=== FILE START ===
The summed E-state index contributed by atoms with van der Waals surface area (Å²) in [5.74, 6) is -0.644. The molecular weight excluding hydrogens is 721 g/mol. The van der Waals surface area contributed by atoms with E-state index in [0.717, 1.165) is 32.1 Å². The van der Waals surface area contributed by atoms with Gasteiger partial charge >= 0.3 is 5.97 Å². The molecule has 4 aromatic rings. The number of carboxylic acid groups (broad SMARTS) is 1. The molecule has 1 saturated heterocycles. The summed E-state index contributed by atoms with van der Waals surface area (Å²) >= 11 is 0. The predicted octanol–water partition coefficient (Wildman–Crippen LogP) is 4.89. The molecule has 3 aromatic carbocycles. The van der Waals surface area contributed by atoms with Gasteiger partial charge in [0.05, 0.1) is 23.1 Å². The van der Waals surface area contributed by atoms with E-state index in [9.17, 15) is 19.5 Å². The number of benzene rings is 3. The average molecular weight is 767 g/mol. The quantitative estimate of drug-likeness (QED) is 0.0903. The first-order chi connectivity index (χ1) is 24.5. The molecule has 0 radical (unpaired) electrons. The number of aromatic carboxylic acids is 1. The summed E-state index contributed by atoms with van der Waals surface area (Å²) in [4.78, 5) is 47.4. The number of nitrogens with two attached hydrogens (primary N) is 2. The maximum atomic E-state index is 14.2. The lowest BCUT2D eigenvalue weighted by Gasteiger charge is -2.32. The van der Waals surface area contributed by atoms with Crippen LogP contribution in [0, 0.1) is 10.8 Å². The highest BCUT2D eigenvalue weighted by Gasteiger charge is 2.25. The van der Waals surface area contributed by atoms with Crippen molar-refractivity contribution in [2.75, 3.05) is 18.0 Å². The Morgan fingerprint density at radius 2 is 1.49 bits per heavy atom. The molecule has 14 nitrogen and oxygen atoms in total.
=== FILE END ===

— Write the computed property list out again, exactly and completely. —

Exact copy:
The summed E-state index contributed by atoms with van der Waals surface area (Å²) in [5.74, 6) is -0.644. The molecular weight excluding hydrogens is 721 g/mol. The van der Waals surface area contributed by atoms with E-state index in [0.717, 1.165) is 32.1 Å². The van der Waals surface area contributed by atoms with Gasteiger partial charge >= 0.3 is 5.97 Å². The molecule has 4 aromatic rings. The number of carboxylic acid groups (broad SMARTS) is 1. The molecule has 1 saturated heterocycles. The summed E-state index contributed by atoms with van der Waals surface area (Å²) >= 11 is 0. The predicted octanol–water partition coefficient (Wildman–Crippen LogP) is 4.89. The molecule has 3 aromatic carbocycles. The van der Waals surface area contributed by atoms with Gasteiger partial charge in [0.05, 0.1) is 23.1 Å². The van der Waals surface area contributed by atoms with E-state index in [9.17, 15) is 19.5 Å². The number of benzene rings is 3. The average molecular weight is 767 g/mol. The quantitative estimate of drug-likeness (QED) is 0.0903. The first-order chi connectivity index (χ1) is 24.5. The molecule has 0 radical (unpaired) electrons. The number of aromatic carboxylic acids is 1. The summed E-state index contributed by atoms with van der Waals surface area (Å²) in [4.78, 5) is 47.4. The number of nitrogens with two attached hydrogens (primary N) is 2. The maximum atomic E-state index is 14.2. The lowest BCUT2D eigenvalue weighted by Gasteiger charge is -2.32. The van der Waals surface area contributed by atoms with Crippen LogP contribution in [0, 0.1) is 10.8 Å². The highest BCUT2D eigenvalue weighted by Gasteiger charge is 2.25. The van der Waals surface area contributed by atoms with Crippen molar-refractivity contribution in [2.75, 3.05) is 18.0 Å². The Morgan fingerprint density at radius 2 is 1.49 bits per heavy atom. The molecule has 14 nitrogen and oxygen atoms in total.